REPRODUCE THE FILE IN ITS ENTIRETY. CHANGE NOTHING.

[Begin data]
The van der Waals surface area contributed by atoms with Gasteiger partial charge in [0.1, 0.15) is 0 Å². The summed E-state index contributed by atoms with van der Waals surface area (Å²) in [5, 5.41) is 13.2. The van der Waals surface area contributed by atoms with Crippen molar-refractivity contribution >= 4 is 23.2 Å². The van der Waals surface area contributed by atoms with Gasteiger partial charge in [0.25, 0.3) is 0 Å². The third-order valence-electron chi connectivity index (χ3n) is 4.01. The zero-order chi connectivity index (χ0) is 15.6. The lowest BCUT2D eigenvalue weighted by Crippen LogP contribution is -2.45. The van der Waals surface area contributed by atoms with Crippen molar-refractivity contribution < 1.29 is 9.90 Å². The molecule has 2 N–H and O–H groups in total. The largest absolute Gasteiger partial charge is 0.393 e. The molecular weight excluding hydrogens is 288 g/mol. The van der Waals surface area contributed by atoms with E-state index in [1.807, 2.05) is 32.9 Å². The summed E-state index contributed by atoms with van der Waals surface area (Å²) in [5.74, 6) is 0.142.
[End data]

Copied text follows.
The van der Waals surface area contributed by atoms with Gasteiger partial charge in [0.1, 0.15) is 0 Å². The summed E-state index contributed by atoms with van der Waals surface area (Å²) in [5, 5.41) is 13.2. The van der Waals surface area contributed by atoms with Crippen molar-refractivity contribution >= 4 is 23.2 Å². The van der Waals surface area contributed by atoms with Gasteiger partial charge in [0.25, 0.3) is 0 Å². The third-order valence-electron chi connectivity index (χ3n) is 4.01. The zero-order chi connectivity index (χ0) is 15.6. The lowest BCUT2D eigenvalue weighted by Crippen LogP contribution is -2.45. The van der Waals surface area contributed by atoms with Crippen molar-refractivity contribution < 1.29 is 9.90 Å². The molecule has 2 N–H and O–H groups in total. The largest absolute Gasteiger partial charge is 0.393 e. The molecular weight excluding hydrogens is 288 g/mol. The van der Waals surface area contributed by atoms with E-state index in [1.807, 2.05) is 32.9 Å². The summed E-state index contributed by atoms with van der Waals surface area (Å²) in [5.74, 6) is 0.142.